One of your line cooks posts on their Facebook page that you are a tyrant and a bully. Your service window attendant comments in response that the truck’s food is bad. They also add that they shouldn’t be forced to share the tips. You may consider firing these employees for publicly disparaging your food truck business. However, if they contact the National Labor Relations Board (“NLRB”), do you know what happens next?
How The NLRB Affects Your Food Truck
Life as a food truck owner will get very tricky very fast. The National Labor Relations Act (“NLRA”) gives non-management employees the right to engage in acts of “mutual aid or protection” (concerted activities), and it is a violation of Section 8(a)(1) of the NLRA to interfere with or retaliate against concerted activities.
Arguably, the original post is a complaint about working conditions made on behalf of his co-workers, and the response has also raised concerns common to the coworkers. In the past, the NLRB has indicated a willingness to apply the concerted activities rules to social media postings.
In light of its recent administrative actions, the NLRB would likely demand that you settle with these employees (and reinstate them with back pay). If you refuse, the NLRB could bring an administrative action and hold a hearing on the matter. If you lose the hearing, you may be forced to rehire them and pay them back wages. Either way, you will be forced to incur substantial legal fees and administrative costs.
How To Set A NLRB Friendly Social Media Policy
- Avoid blanket prohibitions on any employee actions with respect to social media. This includes banning employees from talking about their job, complaining about their boss or co-workers or disparaging company policies.
- Instead of preventing employees from revealing confidential company information, be specific about what employees may not reveal. While it’s okay to protect recipes, trade secrets and customer lists, the NLRB has found that employees may have the right to discuss certain aspects of their confidential employment situation (such as salaries) through social media.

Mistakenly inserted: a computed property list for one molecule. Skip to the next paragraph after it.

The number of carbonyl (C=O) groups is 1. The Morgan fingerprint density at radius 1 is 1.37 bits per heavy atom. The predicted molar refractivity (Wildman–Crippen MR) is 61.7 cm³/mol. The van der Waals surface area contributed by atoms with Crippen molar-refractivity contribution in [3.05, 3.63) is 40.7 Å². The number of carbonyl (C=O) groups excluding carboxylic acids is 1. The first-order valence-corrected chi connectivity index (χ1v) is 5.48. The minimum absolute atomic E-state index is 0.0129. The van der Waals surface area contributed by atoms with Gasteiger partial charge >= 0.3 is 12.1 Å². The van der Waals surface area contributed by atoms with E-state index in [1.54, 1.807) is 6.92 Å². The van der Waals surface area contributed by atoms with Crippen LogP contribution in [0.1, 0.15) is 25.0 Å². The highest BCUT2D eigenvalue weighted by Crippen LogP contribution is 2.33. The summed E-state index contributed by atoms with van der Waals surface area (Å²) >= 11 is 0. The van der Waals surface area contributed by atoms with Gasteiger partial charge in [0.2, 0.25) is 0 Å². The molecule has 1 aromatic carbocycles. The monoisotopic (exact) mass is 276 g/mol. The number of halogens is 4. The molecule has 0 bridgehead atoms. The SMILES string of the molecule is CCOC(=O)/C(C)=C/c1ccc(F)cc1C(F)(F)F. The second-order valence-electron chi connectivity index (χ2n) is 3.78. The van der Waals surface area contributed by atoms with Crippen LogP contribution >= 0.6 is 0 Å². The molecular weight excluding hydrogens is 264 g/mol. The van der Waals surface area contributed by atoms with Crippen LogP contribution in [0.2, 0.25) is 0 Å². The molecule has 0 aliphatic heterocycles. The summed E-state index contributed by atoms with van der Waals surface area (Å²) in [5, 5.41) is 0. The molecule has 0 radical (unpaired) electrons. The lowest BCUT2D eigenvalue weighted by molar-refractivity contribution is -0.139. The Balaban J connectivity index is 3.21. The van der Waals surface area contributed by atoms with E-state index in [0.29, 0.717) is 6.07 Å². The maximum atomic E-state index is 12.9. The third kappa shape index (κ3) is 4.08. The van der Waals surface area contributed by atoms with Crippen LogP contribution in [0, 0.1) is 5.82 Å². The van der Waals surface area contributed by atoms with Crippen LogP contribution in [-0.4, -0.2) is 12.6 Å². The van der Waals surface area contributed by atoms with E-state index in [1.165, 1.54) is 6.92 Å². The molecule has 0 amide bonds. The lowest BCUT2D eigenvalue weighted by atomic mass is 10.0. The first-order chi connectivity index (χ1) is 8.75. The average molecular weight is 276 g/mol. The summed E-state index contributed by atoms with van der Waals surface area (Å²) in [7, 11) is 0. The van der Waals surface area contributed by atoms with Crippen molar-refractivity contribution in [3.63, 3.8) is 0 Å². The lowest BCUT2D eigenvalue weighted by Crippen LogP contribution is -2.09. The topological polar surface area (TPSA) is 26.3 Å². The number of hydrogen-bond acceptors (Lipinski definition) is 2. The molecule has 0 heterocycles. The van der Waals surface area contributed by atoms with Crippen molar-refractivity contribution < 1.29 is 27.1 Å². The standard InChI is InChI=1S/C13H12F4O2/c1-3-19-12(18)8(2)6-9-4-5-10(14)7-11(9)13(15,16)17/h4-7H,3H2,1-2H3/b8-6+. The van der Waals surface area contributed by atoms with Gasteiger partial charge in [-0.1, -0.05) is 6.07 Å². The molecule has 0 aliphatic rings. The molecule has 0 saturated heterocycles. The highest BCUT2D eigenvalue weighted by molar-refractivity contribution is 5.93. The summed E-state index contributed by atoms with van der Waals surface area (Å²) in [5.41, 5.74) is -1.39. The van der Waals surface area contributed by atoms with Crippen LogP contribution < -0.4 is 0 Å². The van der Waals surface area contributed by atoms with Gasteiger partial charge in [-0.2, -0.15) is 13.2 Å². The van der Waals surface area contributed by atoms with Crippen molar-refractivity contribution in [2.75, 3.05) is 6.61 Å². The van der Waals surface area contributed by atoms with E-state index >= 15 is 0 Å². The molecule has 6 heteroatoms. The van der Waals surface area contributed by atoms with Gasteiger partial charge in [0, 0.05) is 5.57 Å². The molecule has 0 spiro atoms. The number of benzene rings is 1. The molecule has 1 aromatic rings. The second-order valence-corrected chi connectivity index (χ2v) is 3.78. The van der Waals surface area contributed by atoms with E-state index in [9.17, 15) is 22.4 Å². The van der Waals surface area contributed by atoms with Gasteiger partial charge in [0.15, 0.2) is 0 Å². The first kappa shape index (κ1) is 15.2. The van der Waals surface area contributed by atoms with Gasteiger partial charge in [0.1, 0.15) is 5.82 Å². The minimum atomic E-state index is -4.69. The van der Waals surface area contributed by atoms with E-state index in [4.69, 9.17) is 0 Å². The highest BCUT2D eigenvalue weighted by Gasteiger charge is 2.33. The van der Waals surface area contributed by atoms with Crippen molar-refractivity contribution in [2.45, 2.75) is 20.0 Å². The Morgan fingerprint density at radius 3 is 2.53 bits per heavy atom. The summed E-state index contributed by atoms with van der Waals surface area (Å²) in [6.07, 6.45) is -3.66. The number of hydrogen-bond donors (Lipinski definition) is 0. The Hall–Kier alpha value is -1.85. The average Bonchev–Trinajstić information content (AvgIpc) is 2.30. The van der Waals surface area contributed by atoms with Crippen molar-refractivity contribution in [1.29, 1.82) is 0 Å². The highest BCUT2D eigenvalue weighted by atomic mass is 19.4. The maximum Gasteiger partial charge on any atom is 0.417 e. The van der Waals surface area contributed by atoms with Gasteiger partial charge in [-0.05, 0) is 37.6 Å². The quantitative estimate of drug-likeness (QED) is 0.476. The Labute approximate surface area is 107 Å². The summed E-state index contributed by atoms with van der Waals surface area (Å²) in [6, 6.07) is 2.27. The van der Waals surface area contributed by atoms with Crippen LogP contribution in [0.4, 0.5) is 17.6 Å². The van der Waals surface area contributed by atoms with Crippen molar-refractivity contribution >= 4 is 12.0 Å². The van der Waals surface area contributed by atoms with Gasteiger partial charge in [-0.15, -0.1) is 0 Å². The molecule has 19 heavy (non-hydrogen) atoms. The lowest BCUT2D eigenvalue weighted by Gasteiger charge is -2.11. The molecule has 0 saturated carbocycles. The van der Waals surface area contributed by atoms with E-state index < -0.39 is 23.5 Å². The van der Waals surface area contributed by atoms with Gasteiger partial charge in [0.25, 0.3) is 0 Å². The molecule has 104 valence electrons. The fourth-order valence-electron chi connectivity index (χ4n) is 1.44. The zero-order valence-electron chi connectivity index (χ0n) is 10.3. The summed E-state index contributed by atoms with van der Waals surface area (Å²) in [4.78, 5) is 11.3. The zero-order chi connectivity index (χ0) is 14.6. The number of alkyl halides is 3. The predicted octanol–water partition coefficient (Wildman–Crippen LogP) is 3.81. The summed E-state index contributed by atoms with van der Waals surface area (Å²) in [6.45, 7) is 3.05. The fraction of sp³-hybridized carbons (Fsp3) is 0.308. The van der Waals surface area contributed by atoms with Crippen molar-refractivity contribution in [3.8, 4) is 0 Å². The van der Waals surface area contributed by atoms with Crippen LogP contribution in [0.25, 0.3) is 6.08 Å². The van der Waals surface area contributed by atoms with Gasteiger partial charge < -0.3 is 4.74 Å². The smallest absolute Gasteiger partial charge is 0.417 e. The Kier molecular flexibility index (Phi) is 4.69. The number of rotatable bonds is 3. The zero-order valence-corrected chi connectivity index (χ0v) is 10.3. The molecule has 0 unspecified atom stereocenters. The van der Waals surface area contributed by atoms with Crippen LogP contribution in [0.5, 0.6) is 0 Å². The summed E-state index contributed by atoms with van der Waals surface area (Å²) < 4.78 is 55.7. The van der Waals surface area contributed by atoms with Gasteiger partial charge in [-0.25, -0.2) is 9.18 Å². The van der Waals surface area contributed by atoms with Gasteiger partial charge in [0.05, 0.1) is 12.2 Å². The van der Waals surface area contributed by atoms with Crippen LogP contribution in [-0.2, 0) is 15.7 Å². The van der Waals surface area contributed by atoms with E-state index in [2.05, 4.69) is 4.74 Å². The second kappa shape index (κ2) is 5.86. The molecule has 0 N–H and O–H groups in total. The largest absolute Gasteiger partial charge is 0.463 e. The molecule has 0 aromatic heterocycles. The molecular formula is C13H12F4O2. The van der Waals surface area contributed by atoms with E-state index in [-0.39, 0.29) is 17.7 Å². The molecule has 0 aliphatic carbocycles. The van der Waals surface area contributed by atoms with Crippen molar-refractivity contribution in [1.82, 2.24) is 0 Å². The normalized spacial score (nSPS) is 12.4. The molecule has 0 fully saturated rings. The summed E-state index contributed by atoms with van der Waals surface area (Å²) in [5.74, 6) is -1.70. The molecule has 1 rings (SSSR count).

- Give employees specific examples of inappropriate postings. Acceptable limits include prohibitions on bullying, discrimination and retaliation. Talk to a lawyer before disciplining an employee for defaming your business via social media.
- Do not restrict employees’ ability to friend or follow co-workers on their personal social media pages.
- Unless you have a legitimate business purpose as part of your social media guidelines, don’t ask employees for their social media account information or passwords.
- Be consistent in how and when you review the social media accounts for prospective employees.
RELATED: Have You Setup Your Food Truck Social Media Policy?
The Bottom Line
When employees complain about working conditions, wages, unionization, rest periods, or any other issue common to co-workers, retaliation for those complaints (even if crude, inappropriate, or vulgar), or attempts to constrain those complaints, may bring unwanted scrutiny from the NLRB.
Take a look at your employee handbook and speak with an employment lawyer to insure that you follow these recommendations.
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